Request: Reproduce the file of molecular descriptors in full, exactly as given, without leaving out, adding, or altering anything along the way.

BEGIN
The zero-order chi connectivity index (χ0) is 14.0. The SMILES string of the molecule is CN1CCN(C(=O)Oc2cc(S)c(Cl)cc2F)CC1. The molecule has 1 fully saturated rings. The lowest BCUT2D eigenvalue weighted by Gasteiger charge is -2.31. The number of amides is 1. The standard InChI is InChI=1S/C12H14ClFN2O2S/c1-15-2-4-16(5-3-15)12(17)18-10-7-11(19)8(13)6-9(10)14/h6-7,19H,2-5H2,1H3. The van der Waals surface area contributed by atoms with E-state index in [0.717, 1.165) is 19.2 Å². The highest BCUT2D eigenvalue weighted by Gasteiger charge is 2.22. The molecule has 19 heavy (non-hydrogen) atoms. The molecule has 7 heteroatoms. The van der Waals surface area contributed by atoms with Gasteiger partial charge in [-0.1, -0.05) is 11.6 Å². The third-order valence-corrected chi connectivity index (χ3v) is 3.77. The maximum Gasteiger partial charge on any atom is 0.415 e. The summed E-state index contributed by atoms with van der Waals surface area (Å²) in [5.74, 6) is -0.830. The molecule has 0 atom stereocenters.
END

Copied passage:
The zero-order chi connectivity index (χ0) is 14.0. The SMILES string of the molecule is CN1CCN(C(=O)Oc2cc(S)c(Cl)cc2F)CC1. The molecule has 1 fully saturated rings. The lowest BCUT2D eigenvalue weighted by Gasteiger charge is -2.31. The number of amides is 1. The standard InChI is InChI=1S/C12H14ClFN2O2S/c1-15-2-4-16(5-3-15)12(17)18-10-7-11(19)8(13)6-9(10)14/h6-7,19H,2-5H2,1H3. The van der Waals surface area contributed by atoms with E-state index in [0.717, 1.165) is 19.2 Å². The highest BCUT2D eigenvalue weighted by Gasteiger charge is 2.22. The molecule has 19 heavy (non-hydrogen) atoms. The molecule has 7 heteroatoms. The van der Waals surface area contributed by atoms with Gasteiger partial charge in [-0.1, -0.05) is 11.6 Å². The third-order valence-corrected chi connectivity index (χ3v) is 3.77. The maximum Gasteiger partial charge on any atom is 0.415 e. The summed E-state index contributed by atoms with van der Waals surface area (Å²) in [5.74, 6) is -0.830. The molecule has 0 atom stereocenters.